Now faith is being sure of what we hope for and certain of what we do not see. Hebrews 11:1 (NIV 1984)
Alice laughed…‘one CAN’T believe impossible things.’ ‘I daresay you haven’t had much practice,’ said the Queen. ‘When I was your age, I always did it for half-an-hour a day. Why, sometimes I’ve believed as many as six impossible things before breakfast…’ (1)
Some people view faith like the Queen of Hearts in Lewis Carroll’s famous novel: it’s physically impossible to walk on water, to feed thousands of people with five small loaves and two small fish, and to rise from the dead, but I’ve just got to have faith and believe these events took place.
This, however, is not biblical faith, according to the writer of the letter to the Hebrews. For him faith is rational. The word ‘certain’ in our header scripture means to validate through evidence. That’s why some of the older translations of the Bible like the King James version use the word ‘evidence’:
‘the evidence of things not seen.’ (Hebrews 11:1, emphasis mine).
‘By faith we understand…’ (Hebrews 11:3). And the Greek word translated ‘understand’, is a word that means to think or to reason. Faith comes to understanding through reasoning. Faith, through reasoning and thinking, perceives that the ‘seen’ material world by itself does not make sense. There must be a supernatural, unseen reality as well. It is this unseen world that makes sense of the seen, and you can’t have faith unless what the Bible tells you about the unseen world makes sense.
Building on this the writer goes on to show that this faith must become personal to us. Repeatedly he tells us that individuals acted by faith:
‘By faith Noah…’ and
‘By faith Abraham…’ (Hebrews 11:7-8) and so on. Faith is a personal encounter with God. It’s God saying, ‘I want you personally’, and when that call comes into your life, it makes you question, it makes you think about what you are going to do with your life and what you are living for. It makes you question everything, and it can change the entire direction of your life.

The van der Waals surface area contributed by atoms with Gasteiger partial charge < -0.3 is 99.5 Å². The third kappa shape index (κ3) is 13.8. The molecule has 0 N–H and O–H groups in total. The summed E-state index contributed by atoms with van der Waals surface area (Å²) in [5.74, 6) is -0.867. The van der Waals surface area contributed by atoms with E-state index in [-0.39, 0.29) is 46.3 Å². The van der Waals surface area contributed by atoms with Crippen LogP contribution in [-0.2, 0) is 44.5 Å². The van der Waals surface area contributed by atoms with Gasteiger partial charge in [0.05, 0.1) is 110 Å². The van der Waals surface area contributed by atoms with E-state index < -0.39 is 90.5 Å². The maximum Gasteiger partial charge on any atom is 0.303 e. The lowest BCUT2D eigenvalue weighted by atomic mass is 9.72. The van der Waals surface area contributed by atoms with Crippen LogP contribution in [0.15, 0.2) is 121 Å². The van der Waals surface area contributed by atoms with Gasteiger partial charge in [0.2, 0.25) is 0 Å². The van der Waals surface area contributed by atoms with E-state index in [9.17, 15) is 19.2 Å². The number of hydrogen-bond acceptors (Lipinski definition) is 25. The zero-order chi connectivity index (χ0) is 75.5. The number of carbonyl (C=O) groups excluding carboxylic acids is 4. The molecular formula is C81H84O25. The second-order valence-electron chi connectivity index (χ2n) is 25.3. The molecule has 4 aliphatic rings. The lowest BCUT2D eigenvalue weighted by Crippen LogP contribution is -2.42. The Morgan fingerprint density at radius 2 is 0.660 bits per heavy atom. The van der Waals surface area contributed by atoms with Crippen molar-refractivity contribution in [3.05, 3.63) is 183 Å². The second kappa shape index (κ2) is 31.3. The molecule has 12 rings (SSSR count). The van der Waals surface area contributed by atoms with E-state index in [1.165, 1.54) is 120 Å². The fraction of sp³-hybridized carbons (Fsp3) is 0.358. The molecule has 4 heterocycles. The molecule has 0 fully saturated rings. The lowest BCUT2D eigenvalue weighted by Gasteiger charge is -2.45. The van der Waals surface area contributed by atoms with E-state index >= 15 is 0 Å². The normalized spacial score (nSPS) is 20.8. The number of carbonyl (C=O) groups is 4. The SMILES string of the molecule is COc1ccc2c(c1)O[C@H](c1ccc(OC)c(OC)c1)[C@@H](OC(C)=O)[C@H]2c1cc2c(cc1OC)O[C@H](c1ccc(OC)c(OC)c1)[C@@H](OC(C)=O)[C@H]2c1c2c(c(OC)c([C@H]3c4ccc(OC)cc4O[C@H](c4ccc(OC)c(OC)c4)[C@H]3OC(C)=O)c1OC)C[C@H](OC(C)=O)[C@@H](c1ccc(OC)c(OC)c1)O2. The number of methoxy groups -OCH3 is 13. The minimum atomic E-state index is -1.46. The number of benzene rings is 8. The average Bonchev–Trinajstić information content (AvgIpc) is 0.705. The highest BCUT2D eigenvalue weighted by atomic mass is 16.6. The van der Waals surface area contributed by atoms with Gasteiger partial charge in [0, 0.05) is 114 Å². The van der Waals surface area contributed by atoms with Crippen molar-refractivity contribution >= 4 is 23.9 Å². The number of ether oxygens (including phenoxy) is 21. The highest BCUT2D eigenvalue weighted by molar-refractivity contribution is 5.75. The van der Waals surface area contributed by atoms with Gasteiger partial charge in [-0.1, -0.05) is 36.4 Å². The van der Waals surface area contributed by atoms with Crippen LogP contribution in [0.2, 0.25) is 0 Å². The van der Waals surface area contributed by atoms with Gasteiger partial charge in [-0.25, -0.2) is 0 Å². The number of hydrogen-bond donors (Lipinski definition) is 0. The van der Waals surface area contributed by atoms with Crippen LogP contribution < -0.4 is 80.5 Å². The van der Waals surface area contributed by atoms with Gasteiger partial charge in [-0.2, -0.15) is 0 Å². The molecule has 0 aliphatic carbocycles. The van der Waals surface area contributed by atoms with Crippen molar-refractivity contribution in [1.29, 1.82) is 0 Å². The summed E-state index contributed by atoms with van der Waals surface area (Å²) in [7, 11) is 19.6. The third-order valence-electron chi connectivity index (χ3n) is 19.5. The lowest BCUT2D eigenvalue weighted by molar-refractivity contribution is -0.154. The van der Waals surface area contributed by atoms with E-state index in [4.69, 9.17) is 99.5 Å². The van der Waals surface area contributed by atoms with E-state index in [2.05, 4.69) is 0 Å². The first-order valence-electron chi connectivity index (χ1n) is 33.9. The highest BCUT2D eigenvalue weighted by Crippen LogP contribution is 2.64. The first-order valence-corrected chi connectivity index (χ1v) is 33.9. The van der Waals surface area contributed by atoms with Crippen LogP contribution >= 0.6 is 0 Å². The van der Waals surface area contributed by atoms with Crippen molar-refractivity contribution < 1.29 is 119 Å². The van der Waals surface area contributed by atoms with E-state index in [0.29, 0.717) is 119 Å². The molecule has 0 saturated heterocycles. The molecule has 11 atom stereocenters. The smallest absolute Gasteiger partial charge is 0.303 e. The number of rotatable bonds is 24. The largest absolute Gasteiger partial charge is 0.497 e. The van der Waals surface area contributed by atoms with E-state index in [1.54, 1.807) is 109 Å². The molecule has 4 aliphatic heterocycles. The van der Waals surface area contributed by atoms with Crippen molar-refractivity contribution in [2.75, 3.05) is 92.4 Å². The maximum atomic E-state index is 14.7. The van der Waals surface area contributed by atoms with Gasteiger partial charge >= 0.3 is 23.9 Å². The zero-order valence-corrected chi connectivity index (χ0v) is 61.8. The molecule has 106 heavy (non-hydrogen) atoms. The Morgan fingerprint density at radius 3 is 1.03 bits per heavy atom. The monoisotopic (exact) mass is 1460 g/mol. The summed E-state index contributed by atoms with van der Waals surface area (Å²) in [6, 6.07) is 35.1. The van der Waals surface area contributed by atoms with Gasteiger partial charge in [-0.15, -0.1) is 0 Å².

That change of direction, in response to God’s call, leads to joyful obedience: By faith, Noah built the ark
(Hebrews 11:7), and Abraham went to the place God led him
(Hebrews 11:8). We will come to realise that there is nothing more important than our relationship with God and that there is nothing more important than living for him.
How does all this work in practice? Well, being alive in the 21st century means we didn’t see Jesus’s death, resurrection, and ascension with our own eyes, but we do have the eyewitness accounts of the New Testament writers providing us with the evidence. We can examine this evidence, be certain of these events and make them personal to us: Jesus died, rose, and ascended for me. And as he lives in us with his great love, we can now live for him in joyful obedience. This is biblical faith in action.
As we get up each morning, let’s consider afresh God’s great love and make it personal – God’s great love for me in Jesus – and then commit to living for him throughout the day ahead. Now, that’s something worthwhile to think about before breakfast.
Thank you, Father, for the gift of faith. May we be certain of the evidence before us, and personalise our faith rooted and grounded in Jesus, so that we go forward everyday living life in service to him. In Jesus’s name, we pray,
Have a good week, walking by faith.
- Lewis Carroll, Through the Looking Glass, chapter 5.